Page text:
After months of reports on sexual assault allegations, Seattle Mayor Ed Murray is resigning effective 5pm Wednesday. Though the announcement satisfies calls from sexual assault survivor advocates for him to step down months earlier, it leaves unanswered questions for the city and what the council will look like in the next two months.
Council president Bruce Harrell will automatically become mayor as soon as Murray resigns Wednesday. But he still has another five days to decide whether to keep the position until November 28, when the newly elected mayor will get sworn in. And unless Harrell wants to be done with the Seattle City Council, it doesn't make a whole lot of sense for him to take on the mayor's role.
Harrell was reelected in 2015 for a four-year term, and he'd be giving up another two years on the council to be mayor for less than two months. That would be true for almost any of the other council members, too—with the exception of Tim Burgess, who's retiring at the end of this year anyway, and council member Lorena González, who will likely get reelected and can return to the council in November for another four-year term; she received 64.2 percent in the August primary and is expected to be a shoo-in.
So here are the scenarios, according to Harrell's memo on the transition process:
Harrell becomes mayor for the next couple months. The council would have to appoint someone else to take Harrell's District 2 seat, and that person could serve on the council either for the rest of Harrell's term or until the next election.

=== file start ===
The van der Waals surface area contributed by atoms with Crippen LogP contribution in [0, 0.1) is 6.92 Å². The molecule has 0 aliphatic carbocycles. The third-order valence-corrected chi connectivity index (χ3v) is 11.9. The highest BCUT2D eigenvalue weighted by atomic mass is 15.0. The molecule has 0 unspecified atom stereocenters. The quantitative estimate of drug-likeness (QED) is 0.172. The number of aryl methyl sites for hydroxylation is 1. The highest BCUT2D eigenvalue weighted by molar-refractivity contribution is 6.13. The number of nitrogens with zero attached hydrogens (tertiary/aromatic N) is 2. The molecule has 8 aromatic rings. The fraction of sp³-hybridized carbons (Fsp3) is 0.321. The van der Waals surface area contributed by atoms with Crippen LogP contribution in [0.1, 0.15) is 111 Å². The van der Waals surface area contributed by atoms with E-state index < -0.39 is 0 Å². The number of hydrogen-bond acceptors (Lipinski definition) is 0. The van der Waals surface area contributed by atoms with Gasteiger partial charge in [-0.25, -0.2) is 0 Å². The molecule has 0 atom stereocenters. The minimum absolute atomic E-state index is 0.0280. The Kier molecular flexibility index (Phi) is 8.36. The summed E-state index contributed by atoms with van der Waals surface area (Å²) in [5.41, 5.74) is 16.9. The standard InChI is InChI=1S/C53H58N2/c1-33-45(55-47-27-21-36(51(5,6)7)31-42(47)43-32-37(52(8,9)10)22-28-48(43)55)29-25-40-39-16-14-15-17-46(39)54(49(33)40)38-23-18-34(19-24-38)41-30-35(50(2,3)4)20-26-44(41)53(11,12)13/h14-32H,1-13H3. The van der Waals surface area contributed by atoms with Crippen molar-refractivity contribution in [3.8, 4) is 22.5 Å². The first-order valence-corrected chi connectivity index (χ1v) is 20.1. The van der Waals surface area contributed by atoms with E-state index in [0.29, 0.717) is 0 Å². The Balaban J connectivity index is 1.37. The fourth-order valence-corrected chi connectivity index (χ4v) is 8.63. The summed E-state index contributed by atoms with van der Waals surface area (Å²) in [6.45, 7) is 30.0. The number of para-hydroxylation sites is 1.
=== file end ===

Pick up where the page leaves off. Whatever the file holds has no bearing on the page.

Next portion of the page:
- A 20-day period begins for filling the vacancy at a special full council meeting, where council members will vote on who takes the seat over.
- Council member will then have to vote on who should become the next council president for the remainder of this year.
Harrell declines to be mayor. Someone else on the city council would have to take the job for the next two months; Harrell would remain council president and on the council for the next two years.
- A five-day period begins for filling the mayoral vacancy at a special full council meeting. (This isn't a city charter rule but a step outlined in Harrell's memo.) Council members would vote on which councilor should take the position.
- A 20-day period begins for filling the council vacancy. There are only two seats on the council that would need just two months of an appointed council member—Burgess or González. Come November, either Jon Grant or Teresa Mosqueda could fill the Seattle City Council Position 8 role as soon as he or she is elected.
- If Burgess were to take over, as chair of the finance committee, that complicates things as the city completes its final budget deliberations from September to November.
Or, González would be able to become mayor and, if reelected, come back to her Position 9 seat in November... having been the first Latina mayor.
Updated September 13, 2017, at 1:17pm to clarify a step not outlined in the charter and the date the new mayor would take office.